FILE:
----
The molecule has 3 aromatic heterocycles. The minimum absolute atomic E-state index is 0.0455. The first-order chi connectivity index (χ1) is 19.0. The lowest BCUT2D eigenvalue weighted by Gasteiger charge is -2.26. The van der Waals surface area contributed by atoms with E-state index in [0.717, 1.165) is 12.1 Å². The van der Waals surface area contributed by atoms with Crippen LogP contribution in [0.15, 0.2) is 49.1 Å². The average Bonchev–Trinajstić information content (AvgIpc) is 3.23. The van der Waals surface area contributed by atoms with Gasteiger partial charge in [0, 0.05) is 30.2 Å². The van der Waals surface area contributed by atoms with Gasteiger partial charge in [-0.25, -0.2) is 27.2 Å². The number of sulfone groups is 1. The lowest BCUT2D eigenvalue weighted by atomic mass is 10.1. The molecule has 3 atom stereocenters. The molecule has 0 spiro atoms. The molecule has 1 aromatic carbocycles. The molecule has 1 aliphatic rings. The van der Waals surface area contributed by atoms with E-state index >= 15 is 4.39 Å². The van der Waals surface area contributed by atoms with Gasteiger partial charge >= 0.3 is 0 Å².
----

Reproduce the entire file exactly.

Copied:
The molecule has 3 aromatic heterocycles. The minimum absolute atomic E-state index is 0.0455. The first-order chi connectivity index (χ1) is 19.0. The lowest BCUT2D eigenvalue weighted by Gasteiger charge is -2.26. The van der Waals surface area contributed by atoms with E-state index in [0.717, 1.165) is 12.1 Å². The van der Waals surface area contributed by atoms with Crippen LogP contribution in [0.15, 0.2) is 49.1 Å². The average Bonchev–Trinajstić information content (AvgIpc) is 3.23. The van der Waals surface area contributed by atoms with Gasteiger partial charge in [0, 0.05) is 30.2 Å². The van der Waals surface area contributed by atoms with Gasteiger partial charge in [-0.25, -0.2) is 27.2 Å². The number of sulfone groups is 1. The lowest BCUT2D eigenvalue weighted by atomic mass is 10.1. The molecule has 3 atom stereocenters. The molecule has 0 spiro atoms. The molecule has 1 aromatic carbocycles. The molecule has 1 aliphatic rings. The van der Waals surface area contributed by atoms with E-state index >= 15 is 4.39 Å². The van der Waals surface area contributed by atoms with Gasteiger partial charge >= 0.3 is 0 Å².